Verity Vareé began as a daydream. “What if I could choose my own clothes? Pick my makeup? Decide my hairstyle? Find my own locations? Create a personalized photo shoot? What if someone cared enough to ask me about my life, what I wanted, what my dreams were?”
I was a young model just beginning, receiving more positive attention than I knew what to do with. The excitement of agencies interested, go-sees, meetings, and interviews carried with them a strong sense of accountability. It was as if I could hear them asking, “Will you look this good in three years?” A silent question was asked with every glance of their eyes to mine. “Will you be able to take this? Can you keep your measurements? Is that really your body, or did you just fast for three weeks before this meeting?” Whether the questions were truly being asked behind cold, clinical stares, or I was simply imagining the worst, I suffered the pressure of the possibility. Soon after excitement died down, I realized that this was more work than profit, and I began to truly see what my place in the industry was. I was the canvas.
I can recall a time when a mother of a young model remarked, “It’s like herding cattle.” She was referring to us. We were the cattle. The models. The multitude of models. It left me a little upset, thinking of myself as just “one more of them.” And I knew it wasn’t true.
During a photo shoot in New York that I was particularly excited about, I was listening to my stylist discuss what shoes I’d be wearing in the next shoot. “The combat boots with the clunky heel.” I thought about a different pair of shoes that I thought might look better. Then giggled to myself at how silly it was to even come up with my own idea. It’s not about my idea here, and that was okay.
What many people do not know about modeling is that you do not live a non-stop glamour fest. It is a competitive, intimidating, demanding line of work, and I love it! More on that later. The glamourous part was simply the joy of someone doing your makeup, spending time and effort on your hair, fussing over what you wear, and how the light hits your skin.
There is no denying that amidst the many cups of coffee, flying makeup brushes, and chatty stylists, I could not help but feel…Beautiful.
With so many people paying attention to, well me, it seemed almost silly to think that they weren’t invested in what they were doing. But the cold hard truth was that they were working, and I was working. Despite the laughs during a funny moment on set or the friendly conversations, we were there for business. Me and them. I started thinking, what if I could choose the styling of this shoot? What if I knew for sure that they cared about me?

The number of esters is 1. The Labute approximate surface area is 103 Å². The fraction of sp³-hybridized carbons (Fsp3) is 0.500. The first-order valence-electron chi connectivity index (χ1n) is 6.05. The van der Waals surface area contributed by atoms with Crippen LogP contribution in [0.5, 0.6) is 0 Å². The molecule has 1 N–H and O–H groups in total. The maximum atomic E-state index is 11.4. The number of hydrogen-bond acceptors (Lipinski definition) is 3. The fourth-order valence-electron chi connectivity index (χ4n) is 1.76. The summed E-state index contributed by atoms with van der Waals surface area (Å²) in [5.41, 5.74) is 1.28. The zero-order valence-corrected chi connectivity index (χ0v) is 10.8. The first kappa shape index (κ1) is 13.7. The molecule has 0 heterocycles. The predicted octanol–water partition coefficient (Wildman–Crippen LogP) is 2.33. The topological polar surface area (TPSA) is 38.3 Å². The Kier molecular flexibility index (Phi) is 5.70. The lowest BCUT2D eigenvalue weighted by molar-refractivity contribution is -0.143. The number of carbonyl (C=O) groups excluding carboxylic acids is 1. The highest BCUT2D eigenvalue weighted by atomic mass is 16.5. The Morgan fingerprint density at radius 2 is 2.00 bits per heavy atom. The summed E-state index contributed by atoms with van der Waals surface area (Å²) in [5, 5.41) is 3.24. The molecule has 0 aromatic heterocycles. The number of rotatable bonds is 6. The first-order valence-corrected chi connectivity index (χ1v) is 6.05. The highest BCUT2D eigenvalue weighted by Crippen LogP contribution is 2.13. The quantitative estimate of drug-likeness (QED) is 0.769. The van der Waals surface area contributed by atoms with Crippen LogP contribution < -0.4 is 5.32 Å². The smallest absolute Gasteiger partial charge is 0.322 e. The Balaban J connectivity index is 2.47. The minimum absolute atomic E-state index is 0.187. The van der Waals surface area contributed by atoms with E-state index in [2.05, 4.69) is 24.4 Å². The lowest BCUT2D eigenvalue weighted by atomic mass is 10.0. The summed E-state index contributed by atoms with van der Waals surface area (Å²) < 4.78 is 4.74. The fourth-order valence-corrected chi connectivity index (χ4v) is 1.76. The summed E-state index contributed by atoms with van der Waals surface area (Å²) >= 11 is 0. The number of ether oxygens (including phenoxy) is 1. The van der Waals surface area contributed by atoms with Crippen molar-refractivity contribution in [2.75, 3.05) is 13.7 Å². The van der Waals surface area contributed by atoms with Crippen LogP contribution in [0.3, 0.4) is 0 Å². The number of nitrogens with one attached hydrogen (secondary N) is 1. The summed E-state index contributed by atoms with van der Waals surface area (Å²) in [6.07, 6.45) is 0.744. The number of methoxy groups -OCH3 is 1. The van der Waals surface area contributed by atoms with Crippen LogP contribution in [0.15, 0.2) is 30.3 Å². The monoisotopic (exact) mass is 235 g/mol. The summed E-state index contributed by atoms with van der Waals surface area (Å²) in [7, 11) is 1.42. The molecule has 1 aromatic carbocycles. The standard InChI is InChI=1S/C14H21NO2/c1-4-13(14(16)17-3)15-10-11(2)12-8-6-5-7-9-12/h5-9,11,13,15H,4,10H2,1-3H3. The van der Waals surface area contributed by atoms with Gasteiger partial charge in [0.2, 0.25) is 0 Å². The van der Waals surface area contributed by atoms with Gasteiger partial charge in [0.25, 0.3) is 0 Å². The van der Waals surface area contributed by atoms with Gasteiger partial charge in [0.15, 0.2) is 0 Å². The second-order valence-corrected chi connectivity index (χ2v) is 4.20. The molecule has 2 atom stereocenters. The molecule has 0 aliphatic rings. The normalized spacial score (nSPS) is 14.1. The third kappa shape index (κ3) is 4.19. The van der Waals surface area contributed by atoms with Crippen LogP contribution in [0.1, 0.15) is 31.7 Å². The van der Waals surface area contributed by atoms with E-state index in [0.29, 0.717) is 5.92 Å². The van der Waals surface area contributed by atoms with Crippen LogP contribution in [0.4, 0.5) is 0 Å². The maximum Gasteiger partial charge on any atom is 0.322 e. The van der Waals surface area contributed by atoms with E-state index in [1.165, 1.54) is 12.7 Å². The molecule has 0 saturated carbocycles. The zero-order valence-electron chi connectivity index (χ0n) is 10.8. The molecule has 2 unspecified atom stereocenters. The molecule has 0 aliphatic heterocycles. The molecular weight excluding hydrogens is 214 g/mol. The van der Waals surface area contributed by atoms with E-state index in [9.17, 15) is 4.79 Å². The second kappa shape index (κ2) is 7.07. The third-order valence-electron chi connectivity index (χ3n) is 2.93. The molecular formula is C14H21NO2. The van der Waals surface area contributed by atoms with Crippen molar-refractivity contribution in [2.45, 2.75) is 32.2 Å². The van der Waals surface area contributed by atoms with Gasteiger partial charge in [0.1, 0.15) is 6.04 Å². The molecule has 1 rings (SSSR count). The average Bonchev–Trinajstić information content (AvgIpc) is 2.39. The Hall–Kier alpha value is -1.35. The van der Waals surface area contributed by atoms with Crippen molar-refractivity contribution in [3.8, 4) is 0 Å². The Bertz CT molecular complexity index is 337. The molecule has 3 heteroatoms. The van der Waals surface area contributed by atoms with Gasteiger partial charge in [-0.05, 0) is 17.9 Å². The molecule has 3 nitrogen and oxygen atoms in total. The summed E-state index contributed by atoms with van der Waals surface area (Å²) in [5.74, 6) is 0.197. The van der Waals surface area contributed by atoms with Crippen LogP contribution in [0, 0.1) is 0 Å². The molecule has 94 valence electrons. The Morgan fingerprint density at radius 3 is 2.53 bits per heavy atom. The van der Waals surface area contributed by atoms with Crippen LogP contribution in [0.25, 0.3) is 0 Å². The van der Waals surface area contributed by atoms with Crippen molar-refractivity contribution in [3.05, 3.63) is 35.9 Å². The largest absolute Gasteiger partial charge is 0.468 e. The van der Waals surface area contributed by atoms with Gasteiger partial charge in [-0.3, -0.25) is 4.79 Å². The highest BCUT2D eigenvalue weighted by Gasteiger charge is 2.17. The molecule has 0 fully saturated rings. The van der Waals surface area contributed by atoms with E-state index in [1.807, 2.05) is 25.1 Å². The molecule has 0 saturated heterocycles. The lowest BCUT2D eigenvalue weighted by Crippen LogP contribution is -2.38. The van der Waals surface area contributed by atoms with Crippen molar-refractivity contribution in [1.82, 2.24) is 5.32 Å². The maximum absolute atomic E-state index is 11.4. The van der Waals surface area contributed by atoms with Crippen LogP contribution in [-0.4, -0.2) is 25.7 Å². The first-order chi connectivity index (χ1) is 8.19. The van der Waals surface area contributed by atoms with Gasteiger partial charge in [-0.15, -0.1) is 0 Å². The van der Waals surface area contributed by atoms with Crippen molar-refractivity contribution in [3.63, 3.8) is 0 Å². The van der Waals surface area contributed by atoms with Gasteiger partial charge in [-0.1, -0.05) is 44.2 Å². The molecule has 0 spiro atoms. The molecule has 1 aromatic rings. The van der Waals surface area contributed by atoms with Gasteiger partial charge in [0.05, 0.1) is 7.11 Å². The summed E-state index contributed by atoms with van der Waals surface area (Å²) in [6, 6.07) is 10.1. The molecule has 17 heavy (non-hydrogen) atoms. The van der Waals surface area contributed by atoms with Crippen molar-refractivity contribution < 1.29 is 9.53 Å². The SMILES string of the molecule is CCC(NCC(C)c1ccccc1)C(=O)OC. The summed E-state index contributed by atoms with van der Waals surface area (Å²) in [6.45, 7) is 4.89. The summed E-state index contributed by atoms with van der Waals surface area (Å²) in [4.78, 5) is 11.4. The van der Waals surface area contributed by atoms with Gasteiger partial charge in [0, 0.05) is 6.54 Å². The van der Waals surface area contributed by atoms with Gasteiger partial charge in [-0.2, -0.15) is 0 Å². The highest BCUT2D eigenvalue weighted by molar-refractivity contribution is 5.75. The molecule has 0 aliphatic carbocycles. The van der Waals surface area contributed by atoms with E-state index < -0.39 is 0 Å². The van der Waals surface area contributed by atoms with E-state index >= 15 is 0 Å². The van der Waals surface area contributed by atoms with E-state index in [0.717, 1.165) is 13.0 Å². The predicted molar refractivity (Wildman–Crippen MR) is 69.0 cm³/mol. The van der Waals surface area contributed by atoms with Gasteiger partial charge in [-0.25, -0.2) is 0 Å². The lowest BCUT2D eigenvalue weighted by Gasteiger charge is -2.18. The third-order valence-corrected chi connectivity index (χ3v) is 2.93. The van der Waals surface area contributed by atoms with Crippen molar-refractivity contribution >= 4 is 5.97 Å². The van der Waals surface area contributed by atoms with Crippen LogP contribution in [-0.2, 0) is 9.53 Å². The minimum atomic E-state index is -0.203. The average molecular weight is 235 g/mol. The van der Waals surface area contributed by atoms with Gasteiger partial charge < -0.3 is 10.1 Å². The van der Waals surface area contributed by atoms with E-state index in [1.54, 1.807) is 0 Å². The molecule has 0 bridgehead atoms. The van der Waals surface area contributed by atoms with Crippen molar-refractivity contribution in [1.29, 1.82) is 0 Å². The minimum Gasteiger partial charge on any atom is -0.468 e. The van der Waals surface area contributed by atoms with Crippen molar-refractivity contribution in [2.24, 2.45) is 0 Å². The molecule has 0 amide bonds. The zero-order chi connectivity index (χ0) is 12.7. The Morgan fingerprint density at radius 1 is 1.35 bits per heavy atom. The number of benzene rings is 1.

I love modeling, don’t get me wrong! But I realized that though so many women envied what I was doing, it wouldn’t fill them. It didn’t fill me. Being on set as a model is an art and a job.
My personal desire to be told I was beautiful, to have my beauty affirmed, and to live in confidence and assurance of my personal worth as a human being would have to come from somewhere else.
Think about it. How many women have ever experienced something like that? Someone spending hours on your beauty, your style, your dreams, and your perspective? No one. I’m a model, and I haven’t!
I’ve loved stories. Ever since I was a little girl, I begged to be read “one more story” before bed! Sometimes I wouldn’t look at the pictures so I could imagine my own. My mom told stories, my dad told stories, my Nana and Papa told stories, my brothers told stories, Miss Patty down the street told stories. And I loved people.
Naturally, my favorite stories are of real-life accounts from a person sitting right in front of me. As she describes the scars of her past, her greatest joys, and deepest longings, her face begins to make sense. Every crease, every laugh line, every micro expression is intricately connected to her person and the many chapters that make up the story of her life.
As a professional model and actress, I’ve experienced the “glam moments” that we all dream of and they left me feeling…well, empty. Those things are not made to fill you or answer the questions, “Am I beautiful?” and “Do I have value?”
Verity Vareé is a company for women, by women. Our Reveal process and the articles posted here promote a message of truth about beauty through the stories and experiences of the women we interview, the writers we use, and the beautiful images we post.
Yes, you have value. You are beautiful. Let’s talk about it.
Welcome to Verity Vareé!
~Emily Varee Dean/CEO/Founder